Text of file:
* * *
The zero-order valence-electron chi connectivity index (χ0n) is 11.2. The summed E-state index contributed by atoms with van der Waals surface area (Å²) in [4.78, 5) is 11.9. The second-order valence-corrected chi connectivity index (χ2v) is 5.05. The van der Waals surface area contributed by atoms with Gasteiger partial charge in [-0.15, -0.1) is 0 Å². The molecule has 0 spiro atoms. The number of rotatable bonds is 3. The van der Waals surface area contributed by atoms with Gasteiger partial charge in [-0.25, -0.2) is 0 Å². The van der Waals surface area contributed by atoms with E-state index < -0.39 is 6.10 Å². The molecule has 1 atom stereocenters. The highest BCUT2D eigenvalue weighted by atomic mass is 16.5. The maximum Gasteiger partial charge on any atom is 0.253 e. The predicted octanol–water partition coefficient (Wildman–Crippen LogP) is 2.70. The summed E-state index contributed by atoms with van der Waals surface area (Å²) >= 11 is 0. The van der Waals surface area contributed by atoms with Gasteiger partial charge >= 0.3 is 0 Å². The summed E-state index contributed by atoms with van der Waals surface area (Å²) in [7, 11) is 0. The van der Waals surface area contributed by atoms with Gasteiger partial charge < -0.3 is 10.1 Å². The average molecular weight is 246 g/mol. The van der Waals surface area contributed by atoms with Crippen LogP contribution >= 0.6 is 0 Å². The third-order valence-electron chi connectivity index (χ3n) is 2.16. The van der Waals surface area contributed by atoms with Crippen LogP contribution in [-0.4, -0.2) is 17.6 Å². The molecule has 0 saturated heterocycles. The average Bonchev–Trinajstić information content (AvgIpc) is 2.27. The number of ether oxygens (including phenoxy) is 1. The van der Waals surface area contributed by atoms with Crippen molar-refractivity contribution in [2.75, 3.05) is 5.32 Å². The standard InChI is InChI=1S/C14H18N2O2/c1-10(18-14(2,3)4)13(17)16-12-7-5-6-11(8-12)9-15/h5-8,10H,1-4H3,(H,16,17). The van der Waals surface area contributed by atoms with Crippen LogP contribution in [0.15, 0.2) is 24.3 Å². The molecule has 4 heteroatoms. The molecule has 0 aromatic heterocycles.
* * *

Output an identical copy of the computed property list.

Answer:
The zero-order valence-electron chi connectivity index (χ0n) is 11.2. The summed E-state index contributed by atoms with van der Waals surface area (Å²) in [4.78, 5) is 11.9. The second-order valence-corrected chi connectivity index (χ2v) is 5.05. The van der Waals surface area contributed by atoms with Gasteiger partial charge in [-0.15, -0.1) is 0 Å². The molecule has 0 spiro atoms. The number of rotatable bonds is 3. The van der Waals surface area contributed by atoms with Gasteiger partial charge in [-0.25, -0.2) is 0 Å². The van der Waals surface area contributed by atoms with E-state index < -0.39 is 6.10 Å². The molecule has 1 atom stereocenters. The highest BCUT2D eigenvalue weighted by atomic mass is 16.5. The maximum Gasteiger partial charge on any atom is 0.253 e. The predicted octanol–water partition coefficient (Wildman–Crippen LogP) is 2.70. The summed E-state index contributed by atoms with van der Waals surface area (Å²) >= 11 is 0. The van der Waals surface area contributed by atoms with Gasteiger partial charge >= 0.3 is 0 Å². The summed E-state index contributed by atoms with van der Waals surface area (Å²) in [7, 11) is 0. The van der Waals surface area contributed by atoms with Gasteiger partial charge < -0.3 is 10.1 Å². The average molecular weight is 246 g/mol. The van der Waals surface area contributed by atoms with Crippen LogP contribution >= 0.6 is 0 Å². The third-order valence-electron chi connectivity index (χ3n) is 2.16. The van der Waals surface area contributed by atoms with Crippen LogP contribution in [-0.4, -0.2) is 17.6 Å². The molecule has 0 saturated heterocycles. The average Bonchev–Trinajstić information content (AvgIpc) is 2.27. The number of ether oxygens (including phenoxy) is 1. The van der Waals surface area contributed by atoms with Crippen molar-refractivity contribution in [2.75, 3.05) is 5.32 Å². The standard InChI is InChI=1S/C14H18N2O2/c1-10(18-14(2,3)4)13(17)16-12-7-5-6-11(8-12)9-15/h5-8,10H,1-4H3,(H,16,17). The van der Waals surface area contributed by atoms with Crippen LogP contribution in [0.15, 0.2) is 24.3 Å². The molecule has 4 heteroatoms. The molecule has 0 aromatic heterocycles.